This week, we were asked in our
Learning Theories class to conduct research on the topics of the brain and
learning, information processing and problem solving methods during the
learning process. Because of my current
position as a 4

^{th}grade Math, Science and Social Studies teacher; I wanted to connect this research to something I could use immediately. So, I searched for research in these topics tied to math instruction in children under the age of 10. There were some very interesting resources found through using Google.
The
first article I found was through The Daily Mail titled “Now it all adds up!”
by Leon Watson. Here is the link to the
article: http://www.dailymail.co.uk/sciencetech/article-2727268/Peek-brain-shows-kids-learn-math-skills.html

This article discusses how children under the age of 10
learn their math facts. I found this
article very intriguing because of the struggle I see firsthand with my 4

^{th}grade students with math fact mastery. The children tested in the research were put into MRI machines and given basic math facts. They would then look at what part of the brain was active while they were solving these problems. Then a year later, they did the same thing to see what happens as the children get older. The research showed that as the children got older, they used the areas of the brain for counting less and used the brains memory center more, the hippocampus. This shows me the importance of building the children’s math fact ability while they are younger. The article also showed that as we age into adult hood, the retrieval of simple math facts became almost automatic.
The
second piece I found this week was a PBS website. There was a documentary called “A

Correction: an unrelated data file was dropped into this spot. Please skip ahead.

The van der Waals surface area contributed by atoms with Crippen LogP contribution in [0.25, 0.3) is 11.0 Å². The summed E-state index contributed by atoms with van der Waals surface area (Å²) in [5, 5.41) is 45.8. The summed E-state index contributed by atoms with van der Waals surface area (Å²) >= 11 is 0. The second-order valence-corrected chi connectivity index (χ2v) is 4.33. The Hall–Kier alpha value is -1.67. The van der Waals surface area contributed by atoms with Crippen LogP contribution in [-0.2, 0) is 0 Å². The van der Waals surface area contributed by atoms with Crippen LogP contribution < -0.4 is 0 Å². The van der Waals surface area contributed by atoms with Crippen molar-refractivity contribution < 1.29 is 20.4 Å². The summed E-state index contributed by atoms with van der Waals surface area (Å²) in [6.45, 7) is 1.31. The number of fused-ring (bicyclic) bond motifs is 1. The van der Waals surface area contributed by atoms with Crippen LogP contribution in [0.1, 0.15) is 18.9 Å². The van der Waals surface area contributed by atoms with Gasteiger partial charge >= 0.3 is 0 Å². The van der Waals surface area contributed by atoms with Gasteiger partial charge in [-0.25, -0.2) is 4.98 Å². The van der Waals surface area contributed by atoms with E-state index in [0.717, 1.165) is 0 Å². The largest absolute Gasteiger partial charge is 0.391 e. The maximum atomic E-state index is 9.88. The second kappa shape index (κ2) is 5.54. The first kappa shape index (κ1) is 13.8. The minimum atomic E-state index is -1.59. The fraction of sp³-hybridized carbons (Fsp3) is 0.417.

Misunderstood Mind” and I found a link to the PBS website that summarizes parts
of that documentary. The website is
broken into different subject areas and discusses how the brain operates in the
different learning subjects. There was a
link to Mathematics and I learned lots about how children’s brains operate
while learning math. Here is the link
the website: http://www.pbs.org/wgbh/misunderstoodminds/mathbasics.html

I really enjoyed how this website was set up. It gives you information on how the brain functions
for different areas of mathematics. Then
at the end of each section, there is a little activity for you to “Try it
Yourself.” The one section I found most
interesting was when they discussed the connection of Math and Memory. There are different types of memory and
discussed them individually. Students
use Factual memory when they are retrieving math facts, but they use procedural
memory and active working memory when they are trying to recall how to complete
multi-step problems. This article shows
me the importance of doing different types of math problems to make sure you
are developing each part of the student’s memory. Having the students do simple problems, math
facts practice and multi-step problems will help them develop their memory
skills to move through mathematics with success as the students get older.

Overall,
this week has opened the door to my research into math instruction and the way
children’s brains function during the process.
The door is just cracked though, I feel like there is so much out there
for me to learn. I’m hoping to spend the
next few weeks continuing this research and adding some blogs to my RSS feed. I would also like to bookmark articles
connected to this research to share with my teammates at school.

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